We’re armed with delicious sesame seed biscuits we’ve bought in town; while we’re eating these the daladala races back and forth through Stone Town picking up goods at various points and the odd extra passenger. Daladalas are used as delivery vehicles on Zanzibar much more so than in Rwanda and will pull into people’s front drives if it saves lugging heavy baggage a few yards. We pass the same roundabout at least three times; we know it’s the same roundabout because there’s a cow wandering around it looking out of place. This could be Bombay as much as Zanzibar. There’s no grass for it to eat on the roundabout, and traffic is surging in all directions. But nobody seems in the slightest bothered; nobody comes to claim the cow.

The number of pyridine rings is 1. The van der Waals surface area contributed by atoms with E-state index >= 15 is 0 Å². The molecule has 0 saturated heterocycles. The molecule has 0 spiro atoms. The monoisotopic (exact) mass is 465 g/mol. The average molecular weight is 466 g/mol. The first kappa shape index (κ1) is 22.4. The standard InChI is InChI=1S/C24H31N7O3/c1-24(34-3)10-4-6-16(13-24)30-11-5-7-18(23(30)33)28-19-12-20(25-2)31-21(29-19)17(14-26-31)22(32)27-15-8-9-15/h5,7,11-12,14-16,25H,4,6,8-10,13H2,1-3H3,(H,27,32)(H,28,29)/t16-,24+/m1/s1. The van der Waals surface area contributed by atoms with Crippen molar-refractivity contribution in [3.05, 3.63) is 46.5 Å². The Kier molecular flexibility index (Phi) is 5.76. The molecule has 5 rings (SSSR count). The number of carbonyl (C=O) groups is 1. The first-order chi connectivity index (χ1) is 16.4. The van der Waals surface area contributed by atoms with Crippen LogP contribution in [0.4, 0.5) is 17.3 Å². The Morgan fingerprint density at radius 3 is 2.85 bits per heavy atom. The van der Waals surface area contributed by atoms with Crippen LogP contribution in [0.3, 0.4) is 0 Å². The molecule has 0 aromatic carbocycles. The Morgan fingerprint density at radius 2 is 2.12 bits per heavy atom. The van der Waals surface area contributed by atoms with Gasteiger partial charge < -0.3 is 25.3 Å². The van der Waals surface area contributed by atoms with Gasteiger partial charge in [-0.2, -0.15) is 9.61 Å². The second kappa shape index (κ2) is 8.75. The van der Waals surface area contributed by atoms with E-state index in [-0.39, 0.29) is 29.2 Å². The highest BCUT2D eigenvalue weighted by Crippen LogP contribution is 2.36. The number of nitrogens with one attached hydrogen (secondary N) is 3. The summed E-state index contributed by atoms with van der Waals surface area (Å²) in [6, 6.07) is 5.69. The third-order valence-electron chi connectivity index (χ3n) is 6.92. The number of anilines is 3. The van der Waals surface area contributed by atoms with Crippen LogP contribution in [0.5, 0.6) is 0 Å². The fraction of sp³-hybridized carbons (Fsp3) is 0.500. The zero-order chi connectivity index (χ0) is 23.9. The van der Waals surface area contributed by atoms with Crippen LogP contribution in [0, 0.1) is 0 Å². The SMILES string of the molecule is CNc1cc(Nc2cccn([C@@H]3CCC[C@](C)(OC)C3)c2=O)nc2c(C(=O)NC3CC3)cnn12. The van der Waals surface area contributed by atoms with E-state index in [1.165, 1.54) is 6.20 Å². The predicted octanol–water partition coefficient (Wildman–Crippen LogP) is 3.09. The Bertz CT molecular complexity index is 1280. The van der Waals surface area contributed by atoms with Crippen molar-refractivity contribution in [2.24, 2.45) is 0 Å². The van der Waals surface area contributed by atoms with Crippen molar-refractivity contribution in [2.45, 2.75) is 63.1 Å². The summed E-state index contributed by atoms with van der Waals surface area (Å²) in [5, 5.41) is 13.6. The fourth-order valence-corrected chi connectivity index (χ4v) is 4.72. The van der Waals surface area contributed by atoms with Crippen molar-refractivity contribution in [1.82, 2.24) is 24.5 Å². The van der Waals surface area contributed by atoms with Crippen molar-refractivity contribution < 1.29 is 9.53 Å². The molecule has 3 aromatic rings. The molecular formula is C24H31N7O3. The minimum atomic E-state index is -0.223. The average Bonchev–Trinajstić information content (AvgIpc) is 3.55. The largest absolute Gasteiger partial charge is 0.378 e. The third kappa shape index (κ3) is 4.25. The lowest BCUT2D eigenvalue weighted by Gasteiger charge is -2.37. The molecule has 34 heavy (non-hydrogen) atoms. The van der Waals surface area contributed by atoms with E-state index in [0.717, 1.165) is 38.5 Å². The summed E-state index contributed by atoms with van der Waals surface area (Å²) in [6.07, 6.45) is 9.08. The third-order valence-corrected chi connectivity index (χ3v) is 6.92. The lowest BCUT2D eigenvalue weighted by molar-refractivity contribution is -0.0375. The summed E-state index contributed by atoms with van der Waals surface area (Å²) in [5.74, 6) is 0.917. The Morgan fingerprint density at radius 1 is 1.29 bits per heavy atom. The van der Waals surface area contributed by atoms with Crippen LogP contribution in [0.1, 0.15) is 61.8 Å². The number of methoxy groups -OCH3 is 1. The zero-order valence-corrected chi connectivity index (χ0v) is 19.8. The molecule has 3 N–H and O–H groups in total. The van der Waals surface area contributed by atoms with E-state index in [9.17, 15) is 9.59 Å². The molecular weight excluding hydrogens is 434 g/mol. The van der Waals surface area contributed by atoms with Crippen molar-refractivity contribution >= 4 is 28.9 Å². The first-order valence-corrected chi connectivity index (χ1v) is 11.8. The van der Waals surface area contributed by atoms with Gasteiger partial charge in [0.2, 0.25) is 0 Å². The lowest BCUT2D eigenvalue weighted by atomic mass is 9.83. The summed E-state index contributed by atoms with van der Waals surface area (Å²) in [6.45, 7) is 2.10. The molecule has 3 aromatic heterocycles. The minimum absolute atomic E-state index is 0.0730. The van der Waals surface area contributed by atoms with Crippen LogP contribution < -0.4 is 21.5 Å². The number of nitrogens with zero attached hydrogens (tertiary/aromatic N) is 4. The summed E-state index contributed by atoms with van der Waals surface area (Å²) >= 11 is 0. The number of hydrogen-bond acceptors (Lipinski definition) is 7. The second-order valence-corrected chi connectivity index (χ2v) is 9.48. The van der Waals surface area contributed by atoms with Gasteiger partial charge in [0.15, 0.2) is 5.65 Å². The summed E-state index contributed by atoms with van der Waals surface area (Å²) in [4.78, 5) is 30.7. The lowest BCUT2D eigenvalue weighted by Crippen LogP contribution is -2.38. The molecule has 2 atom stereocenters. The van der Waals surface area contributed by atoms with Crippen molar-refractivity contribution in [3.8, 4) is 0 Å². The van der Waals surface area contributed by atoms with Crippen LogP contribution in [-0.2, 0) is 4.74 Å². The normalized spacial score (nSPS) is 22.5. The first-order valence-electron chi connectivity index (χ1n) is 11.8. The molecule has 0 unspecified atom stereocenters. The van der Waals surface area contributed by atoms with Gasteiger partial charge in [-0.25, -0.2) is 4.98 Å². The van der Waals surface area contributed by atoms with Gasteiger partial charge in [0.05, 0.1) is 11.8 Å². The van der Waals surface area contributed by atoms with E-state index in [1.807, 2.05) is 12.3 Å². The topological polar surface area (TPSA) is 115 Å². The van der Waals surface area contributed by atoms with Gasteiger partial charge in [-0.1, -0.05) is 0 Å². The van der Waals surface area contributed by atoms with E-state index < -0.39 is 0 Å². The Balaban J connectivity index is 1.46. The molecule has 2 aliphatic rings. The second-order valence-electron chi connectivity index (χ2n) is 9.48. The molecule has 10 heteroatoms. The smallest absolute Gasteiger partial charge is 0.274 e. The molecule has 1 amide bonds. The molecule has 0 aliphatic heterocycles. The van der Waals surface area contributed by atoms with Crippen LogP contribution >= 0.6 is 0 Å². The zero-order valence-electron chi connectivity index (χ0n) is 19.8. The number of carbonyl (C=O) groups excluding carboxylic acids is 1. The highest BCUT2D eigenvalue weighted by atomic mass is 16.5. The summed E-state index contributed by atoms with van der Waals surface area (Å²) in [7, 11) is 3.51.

By the time we finally set off the roof is laden with five sacks of Vietnamese red rose rice, a massive sack of cassava flour, about six sacks of charcoal, a basket of chickens, a bicycle, several dozen planks of hardwood, many drums of cooking oil and a few hands of bananas.

We’re so tightly jammed into the passenger compartment that we cushion each other against the worst of the bumps. The convoyeur rides on the tailboard, but every time we pass a police checkpoint he has to squeeze inside and try to give the impression the bus isn’t overloaded. And we are most definitely overloaded. At one place the policeman looks dubious, whereupon one of the women passengers reaches into her bag, pulls out a couple of packets of biscuits and hands them to the policeman and his sidekick. Needless to say, we are allowed to pass without further ado. I hope the woman deducts the cost of the biscuits from the fare she pays the convoyeur.

Just about everyone on the bus is Muslim; all eye contact with us is avoided, especially by the women.